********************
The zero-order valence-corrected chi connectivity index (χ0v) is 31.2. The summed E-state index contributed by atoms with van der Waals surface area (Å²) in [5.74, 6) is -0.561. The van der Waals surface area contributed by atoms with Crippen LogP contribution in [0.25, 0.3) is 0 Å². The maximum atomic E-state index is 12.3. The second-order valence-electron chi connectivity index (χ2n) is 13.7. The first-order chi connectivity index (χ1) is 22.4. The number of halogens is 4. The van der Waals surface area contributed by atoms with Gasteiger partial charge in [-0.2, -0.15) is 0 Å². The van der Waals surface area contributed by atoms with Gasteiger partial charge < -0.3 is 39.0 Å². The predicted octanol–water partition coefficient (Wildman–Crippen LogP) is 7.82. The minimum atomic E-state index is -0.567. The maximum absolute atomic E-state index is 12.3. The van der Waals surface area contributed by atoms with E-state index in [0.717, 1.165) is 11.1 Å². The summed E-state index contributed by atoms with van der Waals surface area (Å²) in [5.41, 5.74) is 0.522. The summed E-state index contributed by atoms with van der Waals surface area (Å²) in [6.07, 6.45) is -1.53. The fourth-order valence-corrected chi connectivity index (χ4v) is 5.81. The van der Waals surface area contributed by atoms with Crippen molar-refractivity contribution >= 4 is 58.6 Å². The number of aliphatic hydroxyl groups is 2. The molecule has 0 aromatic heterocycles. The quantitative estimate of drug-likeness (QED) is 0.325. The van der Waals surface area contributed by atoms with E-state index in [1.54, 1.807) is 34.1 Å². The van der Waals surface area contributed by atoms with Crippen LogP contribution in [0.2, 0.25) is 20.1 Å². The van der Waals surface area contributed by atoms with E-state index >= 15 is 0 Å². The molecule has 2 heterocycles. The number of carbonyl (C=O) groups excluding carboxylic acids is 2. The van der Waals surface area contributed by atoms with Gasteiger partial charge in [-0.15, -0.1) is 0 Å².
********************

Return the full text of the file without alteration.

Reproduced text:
The zero-order valence-corrected chi connectivity index (χ0v) is 31.2. The summed E-state index contributed by atoms with van der Waals surface area (Å²) in [5.74, 6) is -0.561. The van der Waals surface area contributed by atoms with Crippen LogP contribution in [0.25, 0.3) is 0 Å². The maximum atomic E-state index is 12.3. The second-order valence-electron chi connectivity index (χ2n) is 13.7. The first-order chi connectivity index (χ1) is 22.4. The number of halogens is 4. The van der Waals surface area contributed by atoms with Gasteiger partial charge in [-0.2, -0.15) is 0 Å². The van der Waals surface area contributed by atoms with Gasteiger partial charge < -0.3 is 39.0 Å². The predicted octanol–water partition coefficient (Wildman–Crippen LogP) is 7.82. The minimum atomic E-state index is -0.567. The maximum absolute atomic E-state index is 12.3. The van der Waals surface area contributed by atoms with E-state index in [0.717, 1.165) is 11.1 Å². The summed E-state index contributed by atoms with van der Waals surface area (Å²) in [5.41, 5.74) is 0.522. The summed E-state index contributed by atoms with van der Waals surface area (Å²) in [6.07, 6.45) is -1.53. The fourth-order valence-corrected chi connectivity index (χ4v) is 5.81. The van der Waals surface area contributed by atoms with Crippen molar-refractivity contribution >= 4 is 58.6 Å². The number of aliphatic hydroxyl groups is 2. The molecule has 0 aromatic heterocycles. The quantitative estimate of drug-likeness (QED) is 0.325. The van der Waals surface area contributed by atoms with E-state index in [1.54, 1.807) is 34.1 Å². The van der Waals surface area contributed by atoms with Crippen LogP contribution in [0.2, 0.25) is 20.1 Å². The van der Waals surface area contributed by atoms with E-state index >= 15 is 0 Å². The molecule has 2 heterocycles. The number of carbonyl (C=O) groups excluding carboxylic acids is 2. The van der Waals surface area contributed by atoms with Gasteiger partial charge in [-0.15, -0.1) is 0 Å².